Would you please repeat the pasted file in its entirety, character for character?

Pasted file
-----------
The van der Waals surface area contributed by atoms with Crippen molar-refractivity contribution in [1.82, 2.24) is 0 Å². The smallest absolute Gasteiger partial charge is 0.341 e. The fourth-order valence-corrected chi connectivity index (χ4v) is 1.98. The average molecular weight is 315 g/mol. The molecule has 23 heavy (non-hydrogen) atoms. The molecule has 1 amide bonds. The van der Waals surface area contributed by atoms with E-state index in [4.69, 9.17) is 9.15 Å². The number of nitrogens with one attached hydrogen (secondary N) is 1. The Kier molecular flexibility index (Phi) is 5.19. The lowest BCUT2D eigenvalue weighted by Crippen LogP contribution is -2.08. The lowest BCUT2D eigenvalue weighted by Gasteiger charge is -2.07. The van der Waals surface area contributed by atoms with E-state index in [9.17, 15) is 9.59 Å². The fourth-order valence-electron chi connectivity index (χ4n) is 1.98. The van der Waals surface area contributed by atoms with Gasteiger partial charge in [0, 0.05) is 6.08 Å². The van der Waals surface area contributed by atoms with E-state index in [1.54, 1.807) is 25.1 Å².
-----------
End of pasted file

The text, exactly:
The van der Waals surface area contributed by atoms with Crippen molar-refractivity contribution in [1.82, 2.24) is 0 Å². The smallest absolute Gasteiger partial charge is 0.341 e. The fourth-order valence-corrected chi connectivity index (χ4v) is 1.98. The average molecular weight is 315 g/mol. The molecule has 23 heavy (non-hydrogen) atoms. The molecule has 1 amide bonds. The van der Waals surface area contributed by atoms with E-state index in [4.69, 9.17) is 9.15 Å². The number of nitrogens with one attached hydrogen (secondary N) is 1. The Kier molecular flexibility index (Phi) is 5.19. The lowest BCUT2D eigenvalue weighted by Crippen LogP contribution is -2.08. The lowest BCUT2D eigenvalue weighted by Gasteiger charge is -2.07. The van der Waals surface area contributed by atoms with E-state index in [9.17, 15) is 9.59 Å². The fourth-order valence-electron chi connectivity index (χ4n) is 1.98. The van der Waals surface area contributed by atoms with Gasteiger partial charge in [0, 0.05) is 6.08 Å². The van der Waals surface area contributed by atoms with E-state index in [1.54, 1.807) is 25.1 Å².